Across the nation electric vehicle sales in September hit a new high at 11% of the market. There were 136,000 light-duty EVs sold, up 67% compared to the September of 2022. According to the Natural Resources Defense Council, U.S. automakers are poised to invest $210 billion to develop EV manufacturing capabilities.
We are all aware of the government push for electrification of the transportation sector. Gov. Phil Murphy has signed legislation requiring that all new car sales in New Jersey must be comprised of 100% electric vehicles by 2035. The process toward that goal begins in 2026 with the 2027 model year vehicles.
We could debate whether or not the policy to rapidly transition to all electric cars is a well-thought-out goal, but for the moment let’s assume a certain measure of success in filling the roads and highways with battery-driven electric vehicles.
Raising questions about the lack of a proper charging infrastructure would not be new. It has been a worry shared by many as the government push picks up steam. Too often it is a concern that is dismissed by supporters of a total move to EVs.
It is frankly inconceivable that the powers that be
will be able to deliver enough electricity to enough
chargers to meet Cape May County’s needs in the summer.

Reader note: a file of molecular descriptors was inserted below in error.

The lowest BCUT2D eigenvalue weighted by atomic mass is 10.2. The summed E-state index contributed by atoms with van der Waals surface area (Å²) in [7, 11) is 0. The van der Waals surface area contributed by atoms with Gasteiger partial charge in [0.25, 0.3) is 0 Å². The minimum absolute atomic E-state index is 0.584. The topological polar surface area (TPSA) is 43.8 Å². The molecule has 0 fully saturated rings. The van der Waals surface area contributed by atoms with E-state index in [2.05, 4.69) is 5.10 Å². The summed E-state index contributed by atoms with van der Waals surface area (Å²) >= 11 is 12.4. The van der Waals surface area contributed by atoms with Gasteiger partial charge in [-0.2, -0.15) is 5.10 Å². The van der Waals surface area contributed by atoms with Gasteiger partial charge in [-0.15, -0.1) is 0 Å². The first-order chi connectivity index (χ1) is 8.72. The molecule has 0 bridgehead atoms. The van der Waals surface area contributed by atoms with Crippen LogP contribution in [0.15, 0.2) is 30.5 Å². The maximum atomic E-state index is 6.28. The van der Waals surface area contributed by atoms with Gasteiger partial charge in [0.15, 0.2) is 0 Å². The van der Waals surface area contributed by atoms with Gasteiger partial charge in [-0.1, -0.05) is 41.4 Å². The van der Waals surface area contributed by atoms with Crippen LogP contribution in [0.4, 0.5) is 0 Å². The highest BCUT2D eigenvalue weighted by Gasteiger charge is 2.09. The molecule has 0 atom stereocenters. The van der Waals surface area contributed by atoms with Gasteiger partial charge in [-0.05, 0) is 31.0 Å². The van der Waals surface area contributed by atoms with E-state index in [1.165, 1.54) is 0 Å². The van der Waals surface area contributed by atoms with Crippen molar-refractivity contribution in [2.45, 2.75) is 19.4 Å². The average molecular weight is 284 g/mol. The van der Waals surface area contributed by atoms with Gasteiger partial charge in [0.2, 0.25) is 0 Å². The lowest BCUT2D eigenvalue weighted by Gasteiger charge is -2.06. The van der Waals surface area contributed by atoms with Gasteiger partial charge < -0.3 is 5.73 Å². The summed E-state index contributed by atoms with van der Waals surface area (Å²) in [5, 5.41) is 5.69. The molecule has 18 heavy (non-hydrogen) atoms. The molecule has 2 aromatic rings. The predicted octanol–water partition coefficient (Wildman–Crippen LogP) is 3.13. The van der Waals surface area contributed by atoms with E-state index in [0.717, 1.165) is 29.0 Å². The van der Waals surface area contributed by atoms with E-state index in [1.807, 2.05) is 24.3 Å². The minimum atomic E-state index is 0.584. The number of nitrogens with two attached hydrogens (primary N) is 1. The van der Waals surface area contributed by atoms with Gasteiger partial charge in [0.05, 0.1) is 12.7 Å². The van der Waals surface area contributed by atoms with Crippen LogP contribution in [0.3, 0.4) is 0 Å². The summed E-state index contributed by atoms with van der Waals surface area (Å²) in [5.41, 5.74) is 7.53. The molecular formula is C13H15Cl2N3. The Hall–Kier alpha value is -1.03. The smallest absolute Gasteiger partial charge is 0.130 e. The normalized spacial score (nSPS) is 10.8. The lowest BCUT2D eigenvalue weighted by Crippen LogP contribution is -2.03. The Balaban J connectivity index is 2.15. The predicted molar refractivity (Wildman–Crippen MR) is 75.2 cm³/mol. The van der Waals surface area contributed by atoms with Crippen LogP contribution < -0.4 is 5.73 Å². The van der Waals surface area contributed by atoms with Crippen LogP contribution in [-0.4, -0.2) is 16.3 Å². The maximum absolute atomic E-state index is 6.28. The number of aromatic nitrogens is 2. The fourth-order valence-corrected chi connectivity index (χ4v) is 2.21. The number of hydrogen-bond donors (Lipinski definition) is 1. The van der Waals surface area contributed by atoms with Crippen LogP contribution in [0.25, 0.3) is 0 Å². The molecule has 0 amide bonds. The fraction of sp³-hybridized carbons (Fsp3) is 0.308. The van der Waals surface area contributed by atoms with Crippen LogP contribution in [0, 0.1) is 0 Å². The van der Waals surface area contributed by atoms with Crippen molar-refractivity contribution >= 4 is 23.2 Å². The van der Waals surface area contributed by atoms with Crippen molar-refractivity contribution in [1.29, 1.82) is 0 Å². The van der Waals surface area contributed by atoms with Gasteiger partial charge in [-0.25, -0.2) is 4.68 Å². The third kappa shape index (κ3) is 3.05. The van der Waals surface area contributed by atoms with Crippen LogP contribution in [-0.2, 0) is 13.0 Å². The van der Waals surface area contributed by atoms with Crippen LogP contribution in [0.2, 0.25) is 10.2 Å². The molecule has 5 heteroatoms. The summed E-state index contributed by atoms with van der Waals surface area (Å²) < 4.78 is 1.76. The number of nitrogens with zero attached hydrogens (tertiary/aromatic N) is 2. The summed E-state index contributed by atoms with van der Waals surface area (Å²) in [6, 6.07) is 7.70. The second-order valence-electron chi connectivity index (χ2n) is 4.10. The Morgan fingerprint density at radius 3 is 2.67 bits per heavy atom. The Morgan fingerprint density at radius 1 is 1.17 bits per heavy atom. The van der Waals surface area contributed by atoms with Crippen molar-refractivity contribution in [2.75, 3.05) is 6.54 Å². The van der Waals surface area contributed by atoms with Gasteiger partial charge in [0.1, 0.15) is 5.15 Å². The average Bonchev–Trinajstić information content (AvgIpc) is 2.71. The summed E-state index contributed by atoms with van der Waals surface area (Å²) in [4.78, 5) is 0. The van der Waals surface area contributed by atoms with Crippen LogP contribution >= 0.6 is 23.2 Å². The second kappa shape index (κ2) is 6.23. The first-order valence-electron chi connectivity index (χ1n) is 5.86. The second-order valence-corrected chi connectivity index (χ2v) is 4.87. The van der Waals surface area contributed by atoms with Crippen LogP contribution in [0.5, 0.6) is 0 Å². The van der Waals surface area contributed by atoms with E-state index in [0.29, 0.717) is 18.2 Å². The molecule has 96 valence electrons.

The argument goes along these lines. Research shows that most people who have made the transition to EVs charge their vehicles overnight at home. A garage or carport charger, a full set of overnight hours and mission accomplished. Many of those with EVs today seldom have a need to use public charging stations.
According to research, that is because the people who are currently buying EVs are those who have the easiest path to a home charger. On the other hand, the under 35 crowd, the apartment dweller, the condo owner all have shown a continued interest in gas-powered vehicles.
According to a state website listing public charging stations in Cape May County, we have about 35 such stations with most of them located in the southern part of the county. Some have been installed by municipalities and others are part of a larger commercial network of stations.
Roughly 15 of these stations provide connections for Tesla vehicles and the rest sport the J1772 connection commonly used by U.S. manufactures. Tesla drivers need an adapter if they need to use a J1772 charger.
It is true that most people charge at home at night. Occasional use of public chargers may be needed, and the county has a slowly evolving infrastructure of chargers. We should be fine, right?
The problem is the comforting statistics on the charging infrastructure come from areas where people are near their homes, using their personal chargers overnight, usually driving less than 30 miles a day and only infrequently need a public charging station.
That may not be the way Cape May County will work for EV drivers, especially if they show up in large numbers.